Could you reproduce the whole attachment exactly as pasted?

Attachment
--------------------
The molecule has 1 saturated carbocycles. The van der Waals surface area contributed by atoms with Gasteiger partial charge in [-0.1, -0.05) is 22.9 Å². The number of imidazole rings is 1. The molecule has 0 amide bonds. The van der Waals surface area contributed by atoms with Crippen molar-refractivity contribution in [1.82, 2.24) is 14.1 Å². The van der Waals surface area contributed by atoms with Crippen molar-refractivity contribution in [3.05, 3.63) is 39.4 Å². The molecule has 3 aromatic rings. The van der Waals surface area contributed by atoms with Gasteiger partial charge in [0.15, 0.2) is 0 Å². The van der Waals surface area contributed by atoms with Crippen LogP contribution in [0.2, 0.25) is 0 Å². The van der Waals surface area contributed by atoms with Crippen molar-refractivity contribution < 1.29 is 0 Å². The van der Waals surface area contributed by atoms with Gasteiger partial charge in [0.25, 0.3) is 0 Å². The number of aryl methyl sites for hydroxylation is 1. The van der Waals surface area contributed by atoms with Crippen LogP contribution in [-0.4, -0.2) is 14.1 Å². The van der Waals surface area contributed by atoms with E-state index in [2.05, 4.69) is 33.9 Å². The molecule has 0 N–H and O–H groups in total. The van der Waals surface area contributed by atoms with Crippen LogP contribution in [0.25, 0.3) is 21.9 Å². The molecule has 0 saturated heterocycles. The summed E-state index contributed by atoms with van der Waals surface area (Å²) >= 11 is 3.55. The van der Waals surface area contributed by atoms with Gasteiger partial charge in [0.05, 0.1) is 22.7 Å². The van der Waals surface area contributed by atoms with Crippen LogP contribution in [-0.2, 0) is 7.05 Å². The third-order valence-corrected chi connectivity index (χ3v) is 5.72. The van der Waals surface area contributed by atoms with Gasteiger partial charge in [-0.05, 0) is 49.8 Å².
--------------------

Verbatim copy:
The molecule has 1 saturated carbocycles. The van der Waals surface area contributed by atoms with Gasteiger partial charge in [-0.1, -0.05) is 22.9 Å². The number of imidazole rings is 1. The molecule has 0 amide bonds. The van der Waals surface area contributed by atoms with Crippen molar-refractivity contribution in [1.82, 2.24) is 14.1 Å². The van der Waals surface area contributed by atoms with Crippen molar-refractivity contribution in [3.05, 3.63) is 39.4 Å². The molecule has 3 aromatic rings. The van der Waals surface area contributed by atoms with Gasteiger partial charge in [0.15, 0.2) is 0 Å². The van der Waals surface area contributed by atoms with Crippen LogP contribution in [0.2, 0.25) is 0 Å². The van der Waals surface area contributed by atoms with Crippen molar-refractivity contribution < 1.29 is 0 Å². The van der Waals surface area contributed by atoms with Gasteiger partial charge in [0.25, 0.3) is 0 Å². The number of aryl methyl sites for hydroxylation is 1. The van der Waals surface area contributed by atoms with Crippen LogP contribution in [-0.4, -0.2) is 14.1 Å². The van der Waals surface area contributed by atoms with E-state index in [2.05, 4.69) is 33.9 Å². The molecule has 0 N–H and O–H groups in total. The van der Waals surface area contributed by atoms with Crippen LogP contribution in [0.25, 0.3) is 21.9 Å². The molecule has 0 saturated heterocycles. The summed E-state index contributed by atoms with van der Waals surface area (Å²) >= 11 is 3.55. The van der Waals surface area contributed by atoms with Gasteiger partial charge in [0.05, 0.1) is 22.7 Å². The van der Waals surface area contributed by atoms with Crippen LogP contribution in [-0.2, 0) is 7.05 Å². The third-order valence-corrected chi connectivity index (χ3v) is 5.72. The van der Waals surface area contributed by atoms with Gasteiger partial charge in [-0.05, 0) is 49.8 Å².